Far Too Experienced
“I know you.” The sedan pulled over as I schlepped up Benedict Canyon Drive. Looking in, I recognized Charlie and a couple of his girls, a skeevy looking guy at the wheel. They didn’t appear to be particularly benign and I considered them with cautious respect. While one needn’t respect dangerous sleazebags, one is always best served respecting danger. You don’t need to respect the barking dog to appreciate the menace of its bite. “Oh, yeah. We met at Brian Wilson’s place. You ever get your tracks laid down?” This caught him off guard. He glanced at the girls. “No. We’re hoping to get some new stuff laid down tonight. Want a lift?” I considered the odd contingent and sensed a percolating menace that I didn’t want to see brewed. “I’m good. Thanks.” Charlie looked at the driver and silently they drove down the dark mountain road.
I’d been staying with Pome Schneider, producer of the minor pop sensation “Turb You Lance” by the none-hit-wonders Blew Boy, and was on the tail end of a drug run when I’d passed them. Even though my car was up the road, I didn’t have the sense that I would have taken a ride with them even had I been stranded in the Mojave in dire thirst. Safer at God’s mercy than man’s. Which is ridiculous because, should such a thing as God exist, It made man, thus proving that It is not only not merciful, but exceedingly cruel. Regardless, I would have walked.
But I had a car, a tough black ‘68 Camaro generously donated to the cause of Art by the beautiful and gracious Jean Seberg, who had travelled to Minnesota to film Airport with my occasional drinking cohort Dean Martin and an all-star cast. Jean had loved the sex, adored the X, and was so ecstatic that she made it into 2 chapters that she gave me her car, at least until her cuckolded husband came for it. I figured in a city of nearly 5 million people that that would be a while.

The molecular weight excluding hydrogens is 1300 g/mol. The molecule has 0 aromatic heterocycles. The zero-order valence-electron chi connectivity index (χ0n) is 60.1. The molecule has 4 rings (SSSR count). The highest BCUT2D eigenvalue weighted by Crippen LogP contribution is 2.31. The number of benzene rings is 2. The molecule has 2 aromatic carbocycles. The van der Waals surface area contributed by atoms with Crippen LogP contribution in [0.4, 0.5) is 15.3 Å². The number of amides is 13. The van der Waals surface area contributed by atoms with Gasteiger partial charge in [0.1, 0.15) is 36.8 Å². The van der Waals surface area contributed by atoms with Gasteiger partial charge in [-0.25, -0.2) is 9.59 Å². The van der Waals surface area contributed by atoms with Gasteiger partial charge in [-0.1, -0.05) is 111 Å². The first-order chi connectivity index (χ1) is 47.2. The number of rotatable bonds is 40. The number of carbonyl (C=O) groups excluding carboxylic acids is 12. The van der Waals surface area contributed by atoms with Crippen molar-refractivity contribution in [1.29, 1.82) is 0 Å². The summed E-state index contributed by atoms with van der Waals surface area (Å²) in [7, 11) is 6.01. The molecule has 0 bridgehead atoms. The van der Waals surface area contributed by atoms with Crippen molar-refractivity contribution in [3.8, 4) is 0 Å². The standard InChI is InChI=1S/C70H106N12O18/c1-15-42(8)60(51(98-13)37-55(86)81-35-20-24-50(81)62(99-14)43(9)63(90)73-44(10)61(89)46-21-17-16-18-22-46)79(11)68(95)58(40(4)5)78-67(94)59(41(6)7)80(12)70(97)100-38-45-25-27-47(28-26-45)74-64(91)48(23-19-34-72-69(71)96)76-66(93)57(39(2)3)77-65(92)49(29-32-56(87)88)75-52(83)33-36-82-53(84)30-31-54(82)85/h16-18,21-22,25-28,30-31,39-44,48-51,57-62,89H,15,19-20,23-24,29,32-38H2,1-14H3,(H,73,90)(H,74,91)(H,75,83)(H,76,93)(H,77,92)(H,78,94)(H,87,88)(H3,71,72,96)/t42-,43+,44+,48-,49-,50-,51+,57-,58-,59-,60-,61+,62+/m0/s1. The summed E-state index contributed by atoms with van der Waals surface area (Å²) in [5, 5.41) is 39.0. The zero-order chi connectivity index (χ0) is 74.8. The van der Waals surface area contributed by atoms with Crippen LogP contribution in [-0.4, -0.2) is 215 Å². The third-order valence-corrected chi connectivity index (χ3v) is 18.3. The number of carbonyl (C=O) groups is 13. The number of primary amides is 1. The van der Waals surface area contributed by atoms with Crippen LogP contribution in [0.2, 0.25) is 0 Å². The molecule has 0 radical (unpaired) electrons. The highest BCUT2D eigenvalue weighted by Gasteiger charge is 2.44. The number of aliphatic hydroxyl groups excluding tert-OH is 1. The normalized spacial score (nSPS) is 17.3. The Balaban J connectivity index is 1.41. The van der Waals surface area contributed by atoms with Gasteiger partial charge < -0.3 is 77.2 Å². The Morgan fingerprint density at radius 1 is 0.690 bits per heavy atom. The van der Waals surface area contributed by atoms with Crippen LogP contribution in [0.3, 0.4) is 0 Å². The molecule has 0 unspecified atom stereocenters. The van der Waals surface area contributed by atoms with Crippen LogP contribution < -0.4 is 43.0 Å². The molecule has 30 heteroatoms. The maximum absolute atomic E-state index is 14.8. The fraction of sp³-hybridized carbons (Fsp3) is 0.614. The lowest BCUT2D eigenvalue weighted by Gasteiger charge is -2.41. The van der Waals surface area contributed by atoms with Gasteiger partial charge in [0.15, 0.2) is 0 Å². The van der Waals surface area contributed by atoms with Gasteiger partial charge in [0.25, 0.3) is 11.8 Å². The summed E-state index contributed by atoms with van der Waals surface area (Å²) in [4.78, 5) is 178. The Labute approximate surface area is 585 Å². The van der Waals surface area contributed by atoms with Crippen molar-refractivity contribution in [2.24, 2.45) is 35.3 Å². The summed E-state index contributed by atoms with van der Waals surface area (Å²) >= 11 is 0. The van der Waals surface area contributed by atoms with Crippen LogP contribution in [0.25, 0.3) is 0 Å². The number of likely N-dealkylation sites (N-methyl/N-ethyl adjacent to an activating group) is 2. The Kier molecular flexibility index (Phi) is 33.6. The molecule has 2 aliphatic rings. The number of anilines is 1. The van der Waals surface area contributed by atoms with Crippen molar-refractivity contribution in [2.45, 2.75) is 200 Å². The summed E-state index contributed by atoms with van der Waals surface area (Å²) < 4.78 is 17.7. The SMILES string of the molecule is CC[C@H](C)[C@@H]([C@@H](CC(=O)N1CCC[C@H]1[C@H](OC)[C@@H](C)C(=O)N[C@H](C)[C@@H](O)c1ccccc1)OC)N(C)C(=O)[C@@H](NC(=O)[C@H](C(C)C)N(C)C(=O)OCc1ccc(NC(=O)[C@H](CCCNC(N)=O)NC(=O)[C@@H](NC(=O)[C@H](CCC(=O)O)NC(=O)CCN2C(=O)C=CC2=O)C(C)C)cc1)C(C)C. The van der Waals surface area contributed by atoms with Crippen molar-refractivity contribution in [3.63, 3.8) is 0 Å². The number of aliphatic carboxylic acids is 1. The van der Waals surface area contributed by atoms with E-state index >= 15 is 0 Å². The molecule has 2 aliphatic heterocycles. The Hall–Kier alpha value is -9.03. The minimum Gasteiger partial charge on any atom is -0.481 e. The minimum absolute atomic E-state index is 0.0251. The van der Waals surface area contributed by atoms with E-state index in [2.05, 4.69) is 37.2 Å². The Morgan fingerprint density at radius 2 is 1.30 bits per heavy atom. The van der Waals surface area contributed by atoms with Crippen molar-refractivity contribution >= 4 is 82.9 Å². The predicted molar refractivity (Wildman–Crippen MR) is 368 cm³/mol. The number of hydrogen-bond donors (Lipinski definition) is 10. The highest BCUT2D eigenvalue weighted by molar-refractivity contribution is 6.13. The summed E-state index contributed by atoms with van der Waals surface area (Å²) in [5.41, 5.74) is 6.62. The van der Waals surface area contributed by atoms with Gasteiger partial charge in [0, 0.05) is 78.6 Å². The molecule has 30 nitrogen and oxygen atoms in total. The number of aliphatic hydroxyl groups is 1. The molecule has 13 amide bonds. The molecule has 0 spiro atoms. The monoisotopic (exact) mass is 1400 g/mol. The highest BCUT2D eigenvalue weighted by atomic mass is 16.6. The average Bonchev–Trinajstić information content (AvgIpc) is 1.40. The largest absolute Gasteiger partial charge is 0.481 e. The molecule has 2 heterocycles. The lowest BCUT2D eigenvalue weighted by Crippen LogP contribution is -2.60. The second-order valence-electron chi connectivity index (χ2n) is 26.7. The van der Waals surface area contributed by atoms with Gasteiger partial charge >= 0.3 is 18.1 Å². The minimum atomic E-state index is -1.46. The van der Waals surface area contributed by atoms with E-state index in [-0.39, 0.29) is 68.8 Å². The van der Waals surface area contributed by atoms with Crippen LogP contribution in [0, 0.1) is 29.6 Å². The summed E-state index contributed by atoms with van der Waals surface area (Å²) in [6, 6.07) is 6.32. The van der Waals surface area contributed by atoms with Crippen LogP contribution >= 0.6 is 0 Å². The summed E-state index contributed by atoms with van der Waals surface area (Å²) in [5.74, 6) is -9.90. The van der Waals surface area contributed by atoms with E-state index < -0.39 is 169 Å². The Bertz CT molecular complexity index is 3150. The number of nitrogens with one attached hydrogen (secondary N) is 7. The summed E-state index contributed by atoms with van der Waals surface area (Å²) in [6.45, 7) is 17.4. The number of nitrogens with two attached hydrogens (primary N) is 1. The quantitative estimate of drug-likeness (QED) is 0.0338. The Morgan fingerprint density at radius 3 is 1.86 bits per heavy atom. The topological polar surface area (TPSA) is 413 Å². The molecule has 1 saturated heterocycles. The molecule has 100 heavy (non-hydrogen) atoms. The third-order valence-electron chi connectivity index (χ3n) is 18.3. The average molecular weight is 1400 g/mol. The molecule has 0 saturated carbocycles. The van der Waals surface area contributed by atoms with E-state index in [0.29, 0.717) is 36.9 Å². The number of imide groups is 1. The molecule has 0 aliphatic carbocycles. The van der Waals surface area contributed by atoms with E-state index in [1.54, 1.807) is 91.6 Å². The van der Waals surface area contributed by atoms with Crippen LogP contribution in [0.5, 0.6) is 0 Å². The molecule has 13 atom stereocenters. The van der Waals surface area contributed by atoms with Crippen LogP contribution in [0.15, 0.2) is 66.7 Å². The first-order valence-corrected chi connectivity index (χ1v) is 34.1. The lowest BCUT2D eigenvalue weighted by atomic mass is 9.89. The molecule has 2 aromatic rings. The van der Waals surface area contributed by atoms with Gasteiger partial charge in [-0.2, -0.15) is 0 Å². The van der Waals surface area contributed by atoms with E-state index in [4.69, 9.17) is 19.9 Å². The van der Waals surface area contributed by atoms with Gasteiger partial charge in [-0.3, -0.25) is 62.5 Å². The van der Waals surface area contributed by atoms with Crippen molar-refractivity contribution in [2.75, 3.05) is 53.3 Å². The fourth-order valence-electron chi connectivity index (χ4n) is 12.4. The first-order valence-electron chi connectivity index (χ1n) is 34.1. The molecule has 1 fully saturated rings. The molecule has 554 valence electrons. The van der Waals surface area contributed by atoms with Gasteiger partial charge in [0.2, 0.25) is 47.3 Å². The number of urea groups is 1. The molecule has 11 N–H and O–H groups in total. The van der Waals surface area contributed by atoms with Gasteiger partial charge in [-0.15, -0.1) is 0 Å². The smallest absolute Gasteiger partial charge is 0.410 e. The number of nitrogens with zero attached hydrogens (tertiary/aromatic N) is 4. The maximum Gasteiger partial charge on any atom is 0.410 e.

“Nice car.” Romain looked at me with suspicion as he walked around to observe the license plate. Didn’t even make it a paragraph; good cover, 5 million – jerks. “As I suspected. So, it is you who has stolen the affections of my wife. And my automobile.” I sat at the wheel as the pump jockey at the Texaco on Wilshire and Beverly Glen filled the tank. As he had the hood up checking the oil (yes, they did that once, ever so long ago) and the nozzle in the tank, a high speed exit seemed problematic. It looked like not to be trifled with was trifling with the always trifled with and not over trifles. My only advantage was my four loaded pistols and absolute disrespect for authority or social convention. I had become as jaded as the rest.
“I am no thief sir. I take only that which is freely given. I hold no expectation because I know that without expectation there is no disappointment.” Billy, the asshole taking forever to finish up with the car, approached the window with the dipstick. “You’re about a quart low.” I looked at Romain who turned to Billy with a curt, “Fill it up.” I sat there like an imbecile while Billy put oil in Romain’s Camaro, him mad dogging me from about two feet away as I tried to look nonchalant, disaffected.